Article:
This post could also be entitled, “When an Idiot Publishes Articles.”
What’s making me angry on Google+ right now?
There’s something wrong before we even get past the first paragraph:
“Coprolalia has been on my mind because I recently came across a fascinating case study. It is both straightforward and profound, equally suited to be a topic of discussion at a serious scientific conference or an impromptu cocktail party. It is, in short, just plain cool.”
Wow! I found an article about coprolalia that’s “just plain cool”! I wish I had an excuse to swear in public all the time like those awesome, cool people with TS! People with TS: you’re so awesome and cool! I’m sure that’s why you were constantly teased and bullied in school. Because of all that AWESOME COOLNESS.
Anyway, the case study mentioned is that of a 29-year-old man she calls “Signing Sal.” Apparently he’s been deaf since infancy, and also has Tourette’s.
Again from the article:
“In most people, coprolalia involves randomly blurting out obscenities. Sal, however, wasn’t shouting out obscenities—he was signing them.”
OK — absolutely no mention so far of the fact that few people with Tourette’s have coprolalia as a tic. In fact, this sentence implies that an automatic assumption of people with TS is that they, by default, have coprolalia. Greeeeeat.
“The implications are fascinating to consider. Sal’s case illustrates that coprolalia is a lot more than some mere muscular misfire, more than some vocal cords twitching like a bad leg. The fact that Sal’s utterances were in a language that uses hands, not voiceboxes, means that coprolalia isn’t a compulsion of vocalization, per se–it’s a compulsion of expression. That suggests that the outbursts contain some legitimate, meaningful content.”
Well, the implications are somewhat fascinating, though I suspect the person who wrote this article is doubtfully able to appreciate them, let alone tie their own shoes in the morning. Assuming Sal is real and really does this, the concept of signing coprolalia is interesting.
The famous TS motivational speaker Marc Elliot has said that his coprolalia comes more from his comorbid OCD, which causes him to think of the worst possible thing he could say at a given moment. I have thought this about coprolalia, too; though I don’t have it, it’s hard for me to imagine a physical urge to curse that is not, in some way, more cerebral at its core. That’s not to say I can’t imagine having coprolalia; but I can’t imagine it being entirely physical. That could mean, however, that I have a poor imagination. 🙂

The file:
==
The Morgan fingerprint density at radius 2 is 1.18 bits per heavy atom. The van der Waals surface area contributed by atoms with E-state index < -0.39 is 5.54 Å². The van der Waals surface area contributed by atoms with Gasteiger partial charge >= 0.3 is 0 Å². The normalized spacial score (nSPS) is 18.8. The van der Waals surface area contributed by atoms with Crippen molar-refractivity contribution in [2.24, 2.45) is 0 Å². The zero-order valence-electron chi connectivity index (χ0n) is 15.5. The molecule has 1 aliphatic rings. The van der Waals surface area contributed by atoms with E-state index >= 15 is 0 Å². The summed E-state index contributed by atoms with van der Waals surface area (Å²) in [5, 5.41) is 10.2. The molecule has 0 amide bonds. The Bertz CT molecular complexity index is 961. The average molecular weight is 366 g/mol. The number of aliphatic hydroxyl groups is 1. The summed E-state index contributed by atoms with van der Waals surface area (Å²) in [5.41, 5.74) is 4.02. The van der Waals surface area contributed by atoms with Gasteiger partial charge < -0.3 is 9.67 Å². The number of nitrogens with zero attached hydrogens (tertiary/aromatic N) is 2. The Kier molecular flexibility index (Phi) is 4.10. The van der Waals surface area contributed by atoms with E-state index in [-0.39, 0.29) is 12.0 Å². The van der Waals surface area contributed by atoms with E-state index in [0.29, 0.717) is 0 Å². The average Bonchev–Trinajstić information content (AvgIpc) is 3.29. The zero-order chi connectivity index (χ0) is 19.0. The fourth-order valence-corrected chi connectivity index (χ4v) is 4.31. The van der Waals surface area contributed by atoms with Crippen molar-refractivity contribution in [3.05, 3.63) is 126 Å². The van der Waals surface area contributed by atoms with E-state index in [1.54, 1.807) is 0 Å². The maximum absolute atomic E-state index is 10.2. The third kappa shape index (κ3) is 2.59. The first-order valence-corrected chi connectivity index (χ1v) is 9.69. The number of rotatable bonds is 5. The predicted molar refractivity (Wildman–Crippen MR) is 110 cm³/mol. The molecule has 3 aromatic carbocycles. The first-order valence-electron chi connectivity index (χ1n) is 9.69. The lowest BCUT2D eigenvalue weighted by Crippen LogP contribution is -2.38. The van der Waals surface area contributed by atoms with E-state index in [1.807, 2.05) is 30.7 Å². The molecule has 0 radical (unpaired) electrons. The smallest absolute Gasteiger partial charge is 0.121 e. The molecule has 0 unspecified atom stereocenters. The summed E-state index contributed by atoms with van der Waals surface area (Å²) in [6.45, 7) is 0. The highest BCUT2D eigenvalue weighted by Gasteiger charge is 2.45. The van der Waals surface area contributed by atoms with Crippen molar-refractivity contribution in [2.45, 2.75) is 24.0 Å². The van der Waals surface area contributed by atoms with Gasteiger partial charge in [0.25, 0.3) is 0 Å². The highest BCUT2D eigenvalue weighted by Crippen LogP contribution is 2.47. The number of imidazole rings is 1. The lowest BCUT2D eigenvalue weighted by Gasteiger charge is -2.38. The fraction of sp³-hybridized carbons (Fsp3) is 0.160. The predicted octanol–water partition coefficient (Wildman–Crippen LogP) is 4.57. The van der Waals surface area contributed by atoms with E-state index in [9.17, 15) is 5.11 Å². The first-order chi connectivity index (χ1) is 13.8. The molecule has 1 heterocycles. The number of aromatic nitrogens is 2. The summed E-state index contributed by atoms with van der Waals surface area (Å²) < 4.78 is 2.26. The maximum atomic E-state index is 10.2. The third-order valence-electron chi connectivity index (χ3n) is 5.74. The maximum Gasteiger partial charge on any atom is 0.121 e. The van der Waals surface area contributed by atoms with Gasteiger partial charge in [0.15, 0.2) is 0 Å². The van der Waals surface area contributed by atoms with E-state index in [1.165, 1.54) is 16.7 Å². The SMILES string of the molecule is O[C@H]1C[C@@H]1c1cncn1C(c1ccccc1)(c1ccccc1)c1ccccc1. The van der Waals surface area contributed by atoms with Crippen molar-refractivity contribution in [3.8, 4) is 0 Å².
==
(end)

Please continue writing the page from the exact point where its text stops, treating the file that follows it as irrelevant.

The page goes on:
“What the authors conclude from this accumulated evidence is that coprolalia, then, comes from some sort of urge to disrupt or disturb others. In fact, they say, coprolalia is a kind of linguistic aggression: ‘The utterance of obscenities is a form of aggressive behavior, and there may be failure in the control of these brief aggressive impulses in Gilles de la Tourette syndrome.’ That’s an entirely different dysfunction—and, in my mind, a far more interesting one–than some twitchy vocal cords.”
Well, I’m sure it’s more interesting to all you awesome and cool people who have about as much understanding of Tourette’s Syndrome as rocket science, but is it actually possible that the implications are not about aggression? People with TS swear not because they’re angry, but because they’re afraid of offending or disturbing people, and if anything this fear paralyzes them to the point where all they can think about is the very thing they least want to do.
I guarantee you that anyone with Tourette’s will tell you they are just as bothered by their tics as anyone around them, if not more-so. This means that if anything, people with TS have an urge to disturb and disrupt their own selves. They don’t, of course, but this is the only way that hypothesis would make sense.
It’s true that some people with TS have poor impulse control, and are prone to “rages.” However, there are also plenty of people with TS who do not have these traits. People with TS are just as different from one another as are those in the general population. We all have different appearances, interests, likes, dislikes, and tics. Tics are about a physical feeling, often mysteriously connected with OCD — not anger or aggression. If someone is cursing because they’re angry, that means it’s not Tourette’s that’s causing them to curse. That’s part of the diagnosis. The urge is involuntary.